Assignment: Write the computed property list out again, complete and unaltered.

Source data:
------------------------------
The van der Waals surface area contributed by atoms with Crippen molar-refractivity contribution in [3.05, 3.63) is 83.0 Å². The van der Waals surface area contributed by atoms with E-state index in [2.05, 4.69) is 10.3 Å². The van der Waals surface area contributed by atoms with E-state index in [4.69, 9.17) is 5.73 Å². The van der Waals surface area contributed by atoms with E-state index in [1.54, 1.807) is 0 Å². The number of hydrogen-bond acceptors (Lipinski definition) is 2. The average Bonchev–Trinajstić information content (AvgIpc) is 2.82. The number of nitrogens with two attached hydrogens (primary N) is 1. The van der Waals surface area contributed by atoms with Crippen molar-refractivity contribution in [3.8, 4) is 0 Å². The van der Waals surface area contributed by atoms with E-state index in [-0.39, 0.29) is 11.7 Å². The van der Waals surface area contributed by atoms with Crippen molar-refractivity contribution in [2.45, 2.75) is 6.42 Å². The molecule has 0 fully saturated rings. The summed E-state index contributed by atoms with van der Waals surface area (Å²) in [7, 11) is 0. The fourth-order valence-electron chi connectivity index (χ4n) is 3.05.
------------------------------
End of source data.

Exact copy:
The van der Waals surface area contributed by atoms with Crippen molar-refractivity contribution in [3.05, 3.63) is 83.0 Å². The van der Waals surface area contributed by atoms with E-state index in [2.05, 4.69) is 10.3 Å². The van der Waals surface area contributed by atoms with E-state index in [4.69, 9.17) is 5.73 Å². The van der Waals surface area contributed by atoms with E-state index in [1.54, 1.807) is 0 Å². The number of hydrogen-bond acceptors (Lipinski definition) is 2. The average Bonchev–Trinajstić information content (AvgIpc) is 2.82. The number of nitrogens with two attached hydrogens (primary N) is 1. The van der Waals surface area contributed by atoms with Crippen molar-refractivity contribution in [3.8, 4) is 0 Å². The van der Waals surface area contributed by atoms with E-state index in [-0.39, 0.29) is 11.7 Å². The van der Waals surface area contributed by atoms with Crippen molar-refractivity contribution in [2.45, 2.75) is 6.42 Å². The molecule has 0 fully saturated rings. The summed E-state index contributed by atoms with van der Waals surface area (Å²) in [7, 11) is 0. The fourth-order valence-electron chi connectivity index (χ4n) is 3.05.